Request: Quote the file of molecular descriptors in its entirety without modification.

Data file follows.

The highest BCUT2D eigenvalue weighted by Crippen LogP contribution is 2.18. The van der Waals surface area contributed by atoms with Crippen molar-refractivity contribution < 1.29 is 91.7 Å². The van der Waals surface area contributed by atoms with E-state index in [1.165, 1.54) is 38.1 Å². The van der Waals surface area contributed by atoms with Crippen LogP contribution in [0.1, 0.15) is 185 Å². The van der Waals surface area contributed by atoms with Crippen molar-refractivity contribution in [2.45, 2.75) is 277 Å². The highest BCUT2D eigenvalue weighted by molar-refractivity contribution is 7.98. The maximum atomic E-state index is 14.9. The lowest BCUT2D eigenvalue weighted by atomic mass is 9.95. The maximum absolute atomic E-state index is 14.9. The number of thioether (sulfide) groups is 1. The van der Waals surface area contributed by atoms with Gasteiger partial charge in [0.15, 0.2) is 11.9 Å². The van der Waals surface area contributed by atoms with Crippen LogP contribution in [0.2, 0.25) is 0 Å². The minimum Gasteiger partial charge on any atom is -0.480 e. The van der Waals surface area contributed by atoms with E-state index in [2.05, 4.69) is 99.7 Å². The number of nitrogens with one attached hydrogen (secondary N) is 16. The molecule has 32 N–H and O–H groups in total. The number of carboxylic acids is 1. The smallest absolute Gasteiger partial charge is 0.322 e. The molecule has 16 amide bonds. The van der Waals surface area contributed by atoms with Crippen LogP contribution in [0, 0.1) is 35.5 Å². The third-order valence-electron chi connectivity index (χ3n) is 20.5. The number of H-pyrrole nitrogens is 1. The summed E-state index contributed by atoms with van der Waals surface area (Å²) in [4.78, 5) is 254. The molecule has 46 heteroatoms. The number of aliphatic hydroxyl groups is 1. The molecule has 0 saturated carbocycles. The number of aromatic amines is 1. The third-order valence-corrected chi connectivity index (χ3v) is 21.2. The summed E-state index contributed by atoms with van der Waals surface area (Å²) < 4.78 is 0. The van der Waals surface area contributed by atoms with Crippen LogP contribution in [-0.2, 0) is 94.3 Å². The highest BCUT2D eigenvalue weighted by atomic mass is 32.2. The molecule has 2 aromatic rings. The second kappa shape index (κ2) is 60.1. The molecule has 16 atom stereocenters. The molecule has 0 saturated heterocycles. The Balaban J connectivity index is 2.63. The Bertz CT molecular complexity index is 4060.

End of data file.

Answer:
The highest BCUT2D eigenvalue weighted by Crippen LogP contribution is 2.18. The van der Waals surface area contributed by atoms with Crippen molar-refractivity contribution < 1.29 is 91.7 Å². The van der Waals surface area contributed by atoms with E-state index in [1.165, 1.54) is 38.1 Å². The van der Waals surface area contributed by atoms with Crippen LogP contribution in [0.1, 0.15) is 185 Å². The van der Waals surface area contributed by atoms with Crippen molar-refractivity contribution in [2.45, 2.75) is 277 Å². The highest BCUT2D eigenvalue weighted by molar-refractivity contribution is 7.98. The maximum atomic E-state index is 14.9. The lowest BCUT2D eigenvalue weighted by atomic mass is 9.95. The maximum absolute atomic E-state index is 14.9. The number of thioether (sulfide) groups is 1. The van der Waals surface area contributed by atoms with Gasteiger partial charge in [0.15, 0.2) is 11.9 Å². The van der Waals surface area contributed by atoms with Crippen LogP contribution in [0.2, 0.25) is 0 Å². The minimum Gasteiger partial charge on any atom is -0.480 e. The van der Waals surface area contributed by atoms with E-state index in [2.05, 4.69) is 99.7 Å². The number of nitrogens with one attached hydrogen (secondary N) is 16. The molecule has 32 N–H and O–H groups in total. The number of carboxylic acids is 1. The smallest absolute Gasteiger partial charge is 0.322 e. The molecule has 16 amide bonds. The van der Waals surface area contributed by atoms with Crippen LogP contribution in [0, 0.1) is 35.5 Å². The third-order valence-electron chi connectivity index (χ3n) is 20.5. The number of H-pyrrole nitrogens is 1. The summed E-state index contributed by atoms with van der Waals surface area (Å²) in [4.78, 5) is 254. The molecule has 46 heteroatoms. The number of aliphatic hydroxyl groups is 1. The molecule has 0 saturated carbocycles. The number of aromatic amines is 1. The third-order valence-corrected chi connectivity index (χ3v) is 21.2. The summed E-state index contributed by atoms with van der Waals surface area (Å²) < 4.78 is 0. The van der Waals surface area contributed by atoms with Crippen LogP contribution in [-0.2, 0) is 94.3 Å². The highest BCUT2D eigenvalue weighted by atomic mass is 32.2. The molecule has 2 aromatic rings. The second kappa shape index (κ2) is 60.1. The molecule has 16 atom stereocenters. The molecule has 0 saturated heterocycles. The Balaban J connectivity index is 2.63. The Bertz CT molecular complexity index is 4060.